Crane Sound Recordings Wilmington NC

Local resource for crane sound recordings in Wilmington, NC. Includes detailed information on local businesses that provide access to crane sound recordings, crane song recordings, and crane bird houses, as well as advice and content on attracting cranes, crane feeders, crane types, and crane descriptions.

PETCO
(910) 799-2472
324 South College Road
Wilmington, NC
Hours
Monday: 9:00am-9:00pm
Tuesday: 9:00am-9:00pm
Wednesday: 9:00am-9:00pm
Thursday: 9:00am-9:00pm
Friday: 9:00am-9:00pm
Saturday: 9:00am-9:00pm
Sunday: 10:00am-7:00pm

cape fear ferret rescue
(910) 392-3969
206 marsh hen drive
Wilmington , NC
 
Scotts Hill Pet Resort
(910) 686-1902
11201 US Highway 17
Wilmington, NC
 
PetSmart
(910) 452-4422
4715 New Centre Dr
WILMINGTON, NC

Data Provided By:
River Rest / Susan's Pet Care
(828) 754-7407
5947 Anthony Creek Rd
Collettsville, NC

Data Provided By:
PetSmart
(910) 452-4422
4715 New Centre Dr
Wilmington, NC
Hours
Monday - Friday: 9:00-9:00
Sunday: 10:00-6:00

Mickey's Pet Supplies
(877) 863-5431
8107 Wade Hampton Ct
Wilmington, NC
Products
Dog chews, dog toys, cat toys, pet bowls
Hours
anytime
Prices and/or Promotions
Free shipping on $75 order

Chi Fashionista
(252) 269-9248
3615 Sir Galahad Lane
Wilmington, NC
 
Zeetlegoo's Pet & People Store
(910) 457-5663
1635 N Howe St Ste B
Southport, NC

Data Provided By:
OMG Dog
(336) 643-0068
9007 River Birch Drive
Oak Ridge, NC

Data Provided By:
Data Provided By:

Whooping Crane

Whooping Crane

Grus americana L 52" (132cm)

Photo by Maslowski Wildlife Productions.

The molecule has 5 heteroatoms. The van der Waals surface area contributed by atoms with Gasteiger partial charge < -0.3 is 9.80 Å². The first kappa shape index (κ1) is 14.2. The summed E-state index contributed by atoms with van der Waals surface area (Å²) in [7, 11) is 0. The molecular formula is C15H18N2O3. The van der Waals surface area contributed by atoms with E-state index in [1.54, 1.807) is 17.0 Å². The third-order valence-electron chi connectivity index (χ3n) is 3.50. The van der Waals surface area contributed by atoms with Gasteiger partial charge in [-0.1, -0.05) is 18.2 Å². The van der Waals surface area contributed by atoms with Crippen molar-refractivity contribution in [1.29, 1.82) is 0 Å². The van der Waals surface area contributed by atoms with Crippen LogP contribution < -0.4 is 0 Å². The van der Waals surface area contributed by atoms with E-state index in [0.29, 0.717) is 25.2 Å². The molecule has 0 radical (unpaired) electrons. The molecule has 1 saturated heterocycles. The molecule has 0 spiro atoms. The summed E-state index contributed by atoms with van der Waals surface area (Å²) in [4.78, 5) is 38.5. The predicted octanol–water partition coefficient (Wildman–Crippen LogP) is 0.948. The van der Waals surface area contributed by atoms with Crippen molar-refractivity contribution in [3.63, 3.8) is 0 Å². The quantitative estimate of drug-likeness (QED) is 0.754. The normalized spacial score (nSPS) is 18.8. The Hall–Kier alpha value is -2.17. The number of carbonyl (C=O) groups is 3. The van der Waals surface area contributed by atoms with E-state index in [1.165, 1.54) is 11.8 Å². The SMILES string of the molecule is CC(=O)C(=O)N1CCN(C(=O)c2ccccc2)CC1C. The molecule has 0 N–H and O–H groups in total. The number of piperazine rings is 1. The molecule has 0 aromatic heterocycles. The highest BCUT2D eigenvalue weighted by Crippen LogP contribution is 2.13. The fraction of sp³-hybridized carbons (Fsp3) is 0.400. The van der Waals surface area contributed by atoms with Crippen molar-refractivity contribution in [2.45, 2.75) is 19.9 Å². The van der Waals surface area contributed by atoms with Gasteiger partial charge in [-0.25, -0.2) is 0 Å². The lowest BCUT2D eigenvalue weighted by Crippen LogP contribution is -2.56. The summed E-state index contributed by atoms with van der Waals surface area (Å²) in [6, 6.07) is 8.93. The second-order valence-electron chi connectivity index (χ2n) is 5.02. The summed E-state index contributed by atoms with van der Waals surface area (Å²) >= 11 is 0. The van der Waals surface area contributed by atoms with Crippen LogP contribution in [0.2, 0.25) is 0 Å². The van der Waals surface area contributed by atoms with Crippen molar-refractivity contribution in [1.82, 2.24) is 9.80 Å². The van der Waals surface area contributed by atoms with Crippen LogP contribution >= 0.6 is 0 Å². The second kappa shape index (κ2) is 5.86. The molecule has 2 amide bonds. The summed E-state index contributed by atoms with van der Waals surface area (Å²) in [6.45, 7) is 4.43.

Listen to a whooping crane.

The whooping crane is one of our most familiar birds because it has become the symbol of our efforts to save endangered species. Even observers who have never seen one are familiar with the field marks: They are striking, large, white birds with black wing tips. The bulk of the population breeds at Wood Buffalo National Park in Canada and winters at Aransas National Wildlife Refuge in coastal Texas. In recent years there has been a program to create a non-migratory flock in Florida, and efforts are underway to establish a breeding population in the western Great Lakes Region. The call, a deep, trumpet-like ker-loo , can be heard for more than a mile. They breed on prairies with ponds and wetlands and winter in coastal marshes. Throughout the year they feed on small animals and plant seeds. The greatest threat at the moment seems to be collisions with power lines during migration.

This sound file requires RealPlayer . Bird song courtesy of Lang Elliott, NatureSound Studio . ...

Author: Bird Watcher's Digest

Copyright2010 Bird Watcher's Digest

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